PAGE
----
• The reason for extremely low returns could be the fact that the Fed made these loans to the biggest banks at less than one third of the current interbank rates at the time of these loans, obviously a great deal for the banks.
  • Two weeks after Lehman Brothers folded in September, 2008, Morgan Stanley proclaimed that it had "strong capital and liquidity positions." They forget to mention that same day that the Fed loan's of $107.3 billion was almost all of Morgan Stanley's available cash. Thus, investors could have believed that Morgan Stanley was in good financial shape when in fact it was being kept alive by over $100 billion of Fed credit loans, distorting investors' investment decisions.
  • While the Fed insisted on collateral to protect their loans, what started out as accepting only high quality collateral of the banks such as Treasuries, corporate bonds, and mortgage bonds, but as the program wore on, the Fed started to accept junk bonds, those that were rate below investment grade, endangering the taxpayer wealth on the line for these loans.
  • Citigroup was the most chronic borrower among the largest U.S. banks, so much so that Richard herring, a finance professor at the University of Pennsylvania is quoted in the article stating that "Citibank basically was sustained by the Fed for a very long time." In other words, the U.S. taxpayer kept Citigroup from going bankrupt, all for about a 1% risky return on the taxpayer investment.
And the Fed and the banks wanted to keep all of these transactions secret. My conclusions about this dangerous use of taxpayer wealth:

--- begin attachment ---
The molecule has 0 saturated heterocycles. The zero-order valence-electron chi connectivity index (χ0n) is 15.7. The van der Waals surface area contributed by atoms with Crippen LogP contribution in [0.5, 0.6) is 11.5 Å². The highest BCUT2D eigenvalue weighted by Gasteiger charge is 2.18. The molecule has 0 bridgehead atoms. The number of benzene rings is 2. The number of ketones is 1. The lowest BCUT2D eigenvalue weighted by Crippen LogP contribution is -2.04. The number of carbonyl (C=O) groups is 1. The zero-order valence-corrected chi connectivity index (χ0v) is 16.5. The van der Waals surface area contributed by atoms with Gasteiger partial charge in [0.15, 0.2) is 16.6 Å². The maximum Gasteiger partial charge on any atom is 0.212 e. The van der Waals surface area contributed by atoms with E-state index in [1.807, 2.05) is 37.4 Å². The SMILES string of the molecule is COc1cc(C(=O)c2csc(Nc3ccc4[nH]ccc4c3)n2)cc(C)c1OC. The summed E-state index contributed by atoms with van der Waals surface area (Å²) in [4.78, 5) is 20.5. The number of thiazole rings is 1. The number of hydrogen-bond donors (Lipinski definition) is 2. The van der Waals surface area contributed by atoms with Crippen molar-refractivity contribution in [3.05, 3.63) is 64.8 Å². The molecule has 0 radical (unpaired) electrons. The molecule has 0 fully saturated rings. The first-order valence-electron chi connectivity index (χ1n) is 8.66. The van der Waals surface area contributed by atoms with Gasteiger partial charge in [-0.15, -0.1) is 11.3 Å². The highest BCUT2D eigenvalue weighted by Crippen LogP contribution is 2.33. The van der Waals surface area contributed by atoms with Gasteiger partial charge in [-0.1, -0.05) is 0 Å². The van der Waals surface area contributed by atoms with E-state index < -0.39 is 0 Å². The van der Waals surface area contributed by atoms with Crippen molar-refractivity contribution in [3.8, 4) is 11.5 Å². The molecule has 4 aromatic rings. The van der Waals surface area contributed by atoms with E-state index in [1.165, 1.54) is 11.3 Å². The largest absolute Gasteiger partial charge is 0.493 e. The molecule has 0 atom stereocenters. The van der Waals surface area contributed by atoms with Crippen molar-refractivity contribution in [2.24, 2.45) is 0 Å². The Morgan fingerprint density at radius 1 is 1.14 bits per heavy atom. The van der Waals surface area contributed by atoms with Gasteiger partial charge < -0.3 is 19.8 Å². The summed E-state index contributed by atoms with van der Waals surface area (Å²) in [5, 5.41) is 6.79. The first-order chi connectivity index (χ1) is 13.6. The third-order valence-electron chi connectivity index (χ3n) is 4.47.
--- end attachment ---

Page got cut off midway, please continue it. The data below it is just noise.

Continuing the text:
• Keeping this all secret in a democracy is the biggest problem, it reinforces Wilson's observation that there is collusion above the current forms of democracy between the highest levels of government and the banking industry.
  • By being kept secret, investment decisions of Americans were distorted since the banks were in far worse condition than the public information on their financial condition would show.
  • Why the American taxpayer had to lend money to foreign banks is still unexplained. Shouldn't Americans be involved in any decisions like that which involves untold billions of dollars being loaned out at very favorable rates to foreign banks?
  • Richard Herring, who is quoted above, stated that some banks may have used the lending program to "maximize profits by borrowing form the cheapest source, because this was supposed to be secret and never revealed." Thus, the professor has raised the obvious issue that American taxpayers may have subsidized the profitability, and payouts to high ranking banking executives, without their knowledge.